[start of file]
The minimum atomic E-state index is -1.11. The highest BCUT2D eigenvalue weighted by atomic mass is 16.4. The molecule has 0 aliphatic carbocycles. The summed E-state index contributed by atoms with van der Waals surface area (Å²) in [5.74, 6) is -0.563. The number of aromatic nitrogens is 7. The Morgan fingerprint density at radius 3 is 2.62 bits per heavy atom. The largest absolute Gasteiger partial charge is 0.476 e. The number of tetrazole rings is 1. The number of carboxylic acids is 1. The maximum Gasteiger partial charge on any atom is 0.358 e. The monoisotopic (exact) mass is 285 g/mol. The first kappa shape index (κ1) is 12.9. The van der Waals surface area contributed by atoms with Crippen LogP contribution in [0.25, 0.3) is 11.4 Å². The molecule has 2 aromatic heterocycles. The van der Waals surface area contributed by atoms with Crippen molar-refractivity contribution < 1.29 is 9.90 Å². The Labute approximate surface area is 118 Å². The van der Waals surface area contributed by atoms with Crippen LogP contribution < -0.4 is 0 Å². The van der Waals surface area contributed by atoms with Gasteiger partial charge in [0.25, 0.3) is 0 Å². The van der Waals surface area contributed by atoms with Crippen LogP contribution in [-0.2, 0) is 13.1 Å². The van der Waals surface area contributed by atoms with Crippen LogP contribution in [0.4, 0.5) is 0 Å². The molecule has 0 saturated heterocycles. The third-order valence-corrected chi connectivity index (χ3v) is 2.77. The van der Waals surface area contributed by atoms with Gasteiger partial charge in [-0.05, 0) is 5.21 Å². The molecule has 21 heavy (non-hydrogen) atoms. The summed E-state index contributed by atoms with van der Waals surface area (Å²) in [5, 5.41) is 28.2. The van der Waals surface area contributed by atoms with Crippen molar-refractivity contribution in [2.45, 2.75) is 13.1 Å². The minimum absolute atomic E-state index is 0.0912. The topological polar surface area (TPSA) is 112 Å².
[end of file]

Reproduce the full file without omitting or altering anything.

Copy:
The minimum atomic E-state index is -1.11. The highest BCUT2D eigenvalue weighted by atomic mass is 16.4. The molecule has 0 aliphatic carbocycles. The summed E-state index contributed by atoms with van der Waals surface area (Å²) in [5.74, 6) is -0.563. The number of aromatic nitrogens is 7. The Morgan fingerprint density at radius 3 is 2.62 bits per heavy atom. The largest absolute Gasteiger partial charge is 0.476 e. The number of tetrazole rings is 1. The number of carboxylic acids is 1. The maximum Gasteiger partial charge on any atom is 0.358 e. The monoisotopic (exact) mass is 285 g/mol. The first kappa shape index (κ1) is 12.9. The van der Waals surface area contributed by atoms with Crippen LogP contribution in [0.25, 0.3) is 11.4 Å². The molecule has 2 aromatic heterocycles. The van der Waals surface area contributed by atoms with Crippen molar-refractivity contribution < 1.29 is 9.90 Å². The Labute approximate surface area is 118 Å². The van der Waals surface area contributed by atoms with Crippen LogP contribution < -0.4 is 0 Å². The van der Waals surface area contributed by atoms with Gasteiger partial charge in [0.25, 0.3) is 0 Å². The van der Waals surface area contributed by atoms with Crippen LogP contribution in [-0.2, 0) is 13.1 Å². The van der Waals surface area contributed by atoms with Crippen LogP contribution in [0.4, 0.5) is 0 Å². The molecule has 0 saturated heterocycles. The third-order valence-corrected chi connectivity index (χ3v) is 2.77. The van der Waals surface area contributed by atoms with Gasteiger partial charge in [-0.05, 0) is 5.21 Å². The molecule has 21 heavy (non-hydrogen) atoms. The summed E-state index contributed by atoms with van der Waals surface area (Å²) in [5, 5.41) is 28.2. The van der Waals surface area contributed by atoms with Crippen molar-refractivity contribution in [2.45, 2.75) is 13.1 Å². The minimum absolute atomic E-state index is 0.0912. The topological polar surface area (TPSA) is 112 Å².